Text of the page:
Employing a laid-back, jovial and amiable mien, Richard Linklater's latest effort, the East Texas-set black comedy "Bernie," is not unlike the Austin-based filmmaker himself: affable, eager to please without pandering, and highly likeable. In fact, "Bernie," starring Jack Black as an endearing mortician and well-loved member of his small-town community in Carthage, Texas, is so delightful, and rather wryly comical, it’s easy to be charmed with the picture despite its modest ambitions, small-scale aims and slight nature.
Based on a true story, and shot in a faux, docu-drama-like style not unlike the Christopher Guest films ("Best In Show," "Waiting for Guffman"), "Bernie" centers on Bernhardt "Bernie" Tiede (Jack Black in a nice, dialed-in and mannered performance), an effeminate but beloved local mortician with people skills to spare. Empathetic, soothing and understanding, Bernie transforms an average local funeral home into a sanctuary; a warm protective cocoon where families can respectfully grieve and celebrate their loved ones. Not only is Bernie a lauded master mortician whose skills are renowned for making the dead look comely and at peace post mortem (he occasionally teaches classes to budding pupils studying to be funeral directors), but to him, it’s a higher calling and a work of art. A lecture early on about the mortician's duties transforms into a poetic manifesto and narrative about assisting the dead into their final voyage to the other side, and in doing so, being the implicit captain in comforting the bereaved.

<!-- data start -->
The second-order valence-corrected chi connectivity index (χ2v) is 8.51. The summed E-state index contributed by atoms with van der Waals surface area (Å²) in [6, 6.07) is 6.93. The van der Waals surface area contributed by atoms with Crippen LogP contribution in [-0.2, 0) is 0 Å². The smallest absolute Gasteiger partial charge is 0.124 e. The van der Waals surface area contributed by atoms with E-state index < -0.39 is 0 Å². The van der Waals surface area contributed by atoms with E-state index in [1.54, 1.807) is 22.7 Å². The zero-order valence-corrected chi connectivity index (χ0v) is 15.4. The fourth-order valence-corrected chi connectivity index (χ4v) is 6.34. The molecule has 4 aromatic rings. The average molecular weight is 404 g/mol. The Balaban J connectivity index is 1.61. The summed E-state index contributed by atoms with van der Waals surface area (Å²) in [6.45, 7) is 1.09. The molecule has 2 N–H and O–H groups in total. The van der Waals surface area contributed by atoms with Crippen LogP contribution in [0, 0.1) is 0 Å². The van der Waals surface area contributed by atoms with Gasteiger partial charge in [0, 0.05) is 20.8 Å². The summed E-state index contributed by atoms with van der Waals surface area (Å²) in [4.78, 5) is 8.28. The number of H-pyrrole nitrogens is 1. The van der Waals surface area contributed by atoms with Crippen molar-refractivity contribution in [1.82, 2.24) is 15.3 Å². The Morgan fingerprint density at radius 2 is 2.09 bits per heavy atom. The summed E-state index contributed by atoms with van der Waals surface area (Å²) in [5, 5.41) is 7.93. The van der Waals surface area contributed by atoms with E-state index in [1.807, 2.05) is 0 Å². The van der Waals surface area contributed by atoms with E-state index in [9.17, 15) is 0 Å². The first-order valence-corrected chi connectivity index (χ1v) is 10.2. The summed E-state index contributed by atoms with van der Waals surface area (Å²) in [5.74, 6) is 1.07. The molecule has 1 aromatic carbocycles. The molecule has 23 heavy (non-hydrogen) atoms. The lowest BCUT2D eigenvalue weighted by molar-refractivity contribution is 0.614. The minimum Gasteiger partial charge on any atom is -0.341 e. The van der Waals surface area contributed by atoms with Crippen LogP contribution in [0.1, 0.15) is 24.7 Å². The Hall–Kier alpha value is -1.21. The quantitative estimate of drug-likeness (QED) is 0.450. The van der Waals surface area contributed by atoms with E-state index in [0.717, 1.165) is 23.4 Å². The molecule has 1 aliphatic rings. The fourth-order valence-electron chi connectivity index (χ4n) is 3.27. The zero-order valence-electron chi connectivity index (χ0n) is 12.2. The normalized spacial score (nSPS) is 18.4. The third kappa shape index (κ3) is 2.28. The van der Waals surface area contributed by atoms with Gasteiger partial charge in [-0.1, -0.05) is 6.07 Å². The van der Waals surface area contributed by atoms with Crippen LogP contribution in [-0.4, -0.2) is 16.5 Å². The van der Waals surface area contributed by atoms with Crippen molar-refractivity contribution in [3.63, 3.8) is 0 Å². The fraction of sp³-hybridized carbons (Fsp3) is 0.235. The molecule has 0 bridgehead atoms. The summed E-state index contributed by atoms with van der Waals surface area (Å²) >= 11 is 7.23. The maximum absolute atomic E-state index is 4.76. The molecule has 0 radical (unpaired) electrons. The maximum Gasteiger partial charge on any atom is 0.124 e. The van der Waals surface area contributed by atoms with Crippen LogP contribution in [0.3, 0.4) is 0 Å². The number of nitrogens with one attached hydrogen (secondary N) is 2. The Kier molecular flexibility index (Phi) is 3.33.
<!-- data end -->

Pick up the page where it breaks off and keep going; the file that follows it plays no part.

Plus, Bernie's also the total package: not only charismatic, tender and pleasant, but he sings golden-voiced hymns at funerals, is the ultimate salesman and is a pillar of the community who directs and stars in various stage plays and musicals (Black's Tenacious D musical expertise makes this part of his performance all the more effortless). So respected and adored are Bernie’s skills that middle-age townsfolk not even really near death make Bernie promise to sing at and direct their funeral.
Possessing a deeply generous demeanor and a strange affinity for elderly widows (which makes the locals suspect he's "a little light in the loafers"), when affluent doyenne Marjorie Nugent's (Shirley MacLaine) husband passes on, Bernie stops by after hours to check in on her, bearing gifts and inquiring whether he can do anything more to ease her pain. Known as the least-liked person in Carthage, Texas (her grandchildren attempted to sue her due the penny-pinching approach to her fortune), Bernie doesn't have an easy time of winning over Marjorie, but eventually, perhaps begrudgingly, she finally relents.
And soon the curmudgeonly lady has her one and only friend. They dine together, vacation together, and Bernie chaperones her around town. A queer relationship to many people in Carthage, but a seemingly harmless one nonetheless. However, the union eventually curdles into a master-and-servant dynamic with Bernie having to attend to Marjorie’s every whim and need. Convinced to be her part-time assistant, the gig eventually devolves into a form of indentured servitude and the once cheery mortician becomes downcast and depressed.